skip to Main Content
Aluminium Alloy Additive Manufacturing To See 40% CAGR

Aluminium alloy materials accounted for almost 10 percent of all printed metal content in 2018.

Aluminium Alloy Additive Manufacturing To See 40% CAGR

Aluminium additive manufacturing (AM) has grown by leaps and bounds over the last several years, moving from one of the more difficult to process metals with typical laser powder bed fusion (PBF) equipment to one of the most widely demanded materials in the industry. According to a new report by SmarTech Analysis, aluminium alloy materials accounted for almost 10 percent of all printed metal content in 2018, resulting in a 43 percent growth in aluminium powder shipments by a supply chain that is rapidly maturing to catch up to other metal segments. SmarTech expects 2019 and subsequent years to achieve similar growth rates.

To date, almost all commercial activity has been centralised to powder bed fusion of aluminium casting alloys, but since 2017 real efforts to develop new printable alloys and increase the process stability of aluminium in laser-based AM equipment has begun to expand the scope of aluminium printing. Today, aluminium has become a material of special focus by various stakeholders in the industry, from suppliers of aluminium goods and powders, to AM print technology developers, to metal AM service providers.

As the industry now moves to more widespread use of both wrought alloy formulations and specialty aluminium alloys developed specifically for AM processing, the aluminium segment is primed for fast growth along with the rest of the metal AM industry.

Aluminium additive manufacturing (AM) has grown by leaps and bounds over the last several years.

Aluminium additive manufacturing (AM) has grown by leaps and bounds over the last several years.

Other key findings from the report are as follows:

  • SmarTech believes there are two notable major developments that are occurring today since the publication of its last study that are influencing the market to new directions. One of these is the global supply chain for aluminium metal materials in manufacturing appears to have ‘crossed the threshold’ in supporting additive manufacturing as a major next-generation opportunity in aluminium manufacturing. In this way, research, support, supply, and interest in aluminium AM is now beginning to catch up to being equal with the titanium, nickel, and steel industries with regards to additive technologies.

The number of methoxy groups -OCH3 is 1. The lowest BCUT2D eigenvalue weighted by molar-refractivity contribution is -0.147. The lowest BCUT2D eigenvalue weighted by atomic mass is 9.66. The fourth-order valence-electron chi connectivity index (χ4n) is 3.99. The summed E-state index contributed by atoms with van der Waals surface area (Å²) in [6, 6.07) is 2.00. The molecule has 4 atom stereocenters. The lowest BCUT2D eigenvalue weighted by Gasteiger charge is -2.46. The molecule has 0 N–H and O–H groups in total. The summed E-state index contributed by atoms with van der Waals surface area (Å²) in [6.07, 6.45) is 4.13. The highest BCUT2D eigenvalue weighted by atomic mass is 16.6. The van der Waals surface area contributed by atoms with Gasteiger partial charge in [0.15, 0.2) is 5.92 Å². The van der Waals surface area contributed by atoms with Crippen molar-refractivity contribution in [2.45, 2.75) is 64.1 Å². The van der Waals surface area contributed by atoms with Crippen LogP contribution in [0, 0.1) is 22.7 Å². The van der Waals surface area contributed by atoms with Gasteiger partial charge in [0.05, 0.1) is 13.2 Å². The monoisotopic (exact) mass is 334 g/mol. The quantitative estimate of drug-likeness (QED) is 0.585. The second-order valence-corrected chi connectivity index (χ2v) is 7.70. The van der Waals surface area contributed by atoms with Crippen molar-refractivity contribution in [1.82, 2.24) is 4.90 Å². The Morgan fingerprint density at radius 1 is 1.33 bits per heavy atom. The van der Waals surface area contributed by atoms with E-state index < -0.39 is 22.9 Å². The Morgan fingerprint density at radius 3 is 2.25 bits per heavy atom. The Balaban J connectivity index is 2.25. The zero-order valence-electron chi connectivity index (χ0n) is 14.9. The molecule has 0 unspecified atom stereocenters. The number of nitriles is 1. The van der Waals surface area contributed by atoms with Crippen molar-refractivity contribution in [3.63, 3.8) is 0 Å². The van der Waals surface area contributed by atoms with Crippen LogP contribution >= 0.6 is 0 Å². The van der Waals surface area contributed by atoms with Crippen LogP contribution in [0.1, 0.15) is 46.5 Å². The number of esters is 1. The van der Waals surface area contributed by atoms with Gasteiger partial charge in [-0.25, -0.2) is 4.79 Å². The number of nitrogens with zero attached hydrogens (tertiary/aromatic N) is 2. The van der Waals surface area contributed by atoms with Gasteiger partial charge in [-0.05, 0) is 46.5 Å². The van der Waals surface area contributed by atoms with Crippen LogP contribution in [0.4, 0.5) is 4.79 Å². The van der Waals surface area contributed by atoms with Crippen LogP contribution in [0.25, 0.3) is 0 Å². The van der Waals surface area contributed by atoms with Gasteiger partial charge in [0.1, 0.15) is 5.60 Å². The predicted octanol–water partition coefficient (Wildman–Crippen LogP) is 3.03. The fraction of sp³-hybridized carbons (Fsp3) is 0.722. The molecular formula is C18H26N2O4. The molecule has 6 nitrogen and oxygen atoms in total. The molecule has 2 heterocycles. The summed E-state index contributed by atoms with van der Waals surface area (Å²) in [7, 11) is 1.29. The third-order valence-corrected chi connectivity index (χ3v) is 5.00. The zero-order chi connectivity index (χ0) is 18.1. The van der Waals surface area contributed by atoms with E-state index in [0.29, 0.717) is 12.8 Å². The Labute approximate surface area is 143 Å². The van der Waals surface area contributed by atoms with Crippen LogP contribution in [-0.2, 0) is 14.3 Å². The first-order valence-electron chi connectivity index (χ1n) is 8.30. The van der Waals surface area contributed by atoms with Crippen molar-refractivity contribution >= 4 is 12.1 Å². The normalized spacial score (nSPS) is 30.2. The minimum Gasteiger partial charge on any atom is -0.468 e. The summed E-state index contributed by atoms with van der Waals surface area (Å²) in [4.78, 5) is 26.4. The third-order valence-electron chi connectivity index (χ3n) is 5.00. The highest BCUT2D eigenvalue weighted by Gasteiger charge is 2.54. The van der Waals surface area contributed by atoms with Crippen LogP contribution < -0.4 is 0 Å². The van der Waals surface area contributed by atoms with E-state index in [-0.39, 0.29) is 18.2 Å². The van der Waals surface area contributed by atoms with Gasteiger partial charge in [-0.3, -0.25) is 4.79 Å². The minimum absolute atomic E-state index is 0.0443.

• The continued development and challenges associated with developing solutions for printing of aluminium parts via bound metal printing processes—whether bound metal deposition or metal binder jetting processes—are ongoing. However, many stakeholders in these areas have shifted focus to other more immediately impactful materials like steels. Sintering of printed green stage aluminium parts is likely to be commercialised, but SmarTech expects that aluminium printing will be highly concentrated in the PBF segment for the foreseeable future, acting as a competitive insulator for PBF against other metal AM processes.
  • Development and commercialisation of aluminium alloys for printing has increased significantly, in all major groups of aluminium alloy classifications. Though SmarTech still expects that AM-specific, specialised alloys containing rare-earth or transition metal elements will play a large role in the future of aluminium printing, we now anticipate strong growth in printing of popular wrought alloy formulations which have been slightly tweaked for stability and economic processing using additive technologies. This is also true, perhaps to a slightly lesser degree, in casting formulations, creating a much more diverse aluminium AM opportunity in the next five years than existed just a few years ago.

 

WANT MORE INSIDER NEWS? SUBSCRIBE TO OUR DIGITAL MAGAZINE NOW!

FOLLOW US ON: LinkedIn, Facebook, Twitter

 

 

OMAX Presents Waterjet Cutting Technology at EMO 2019
Tungaloy Expands Copy Milling Cutter Diameter Lineup
Back To Top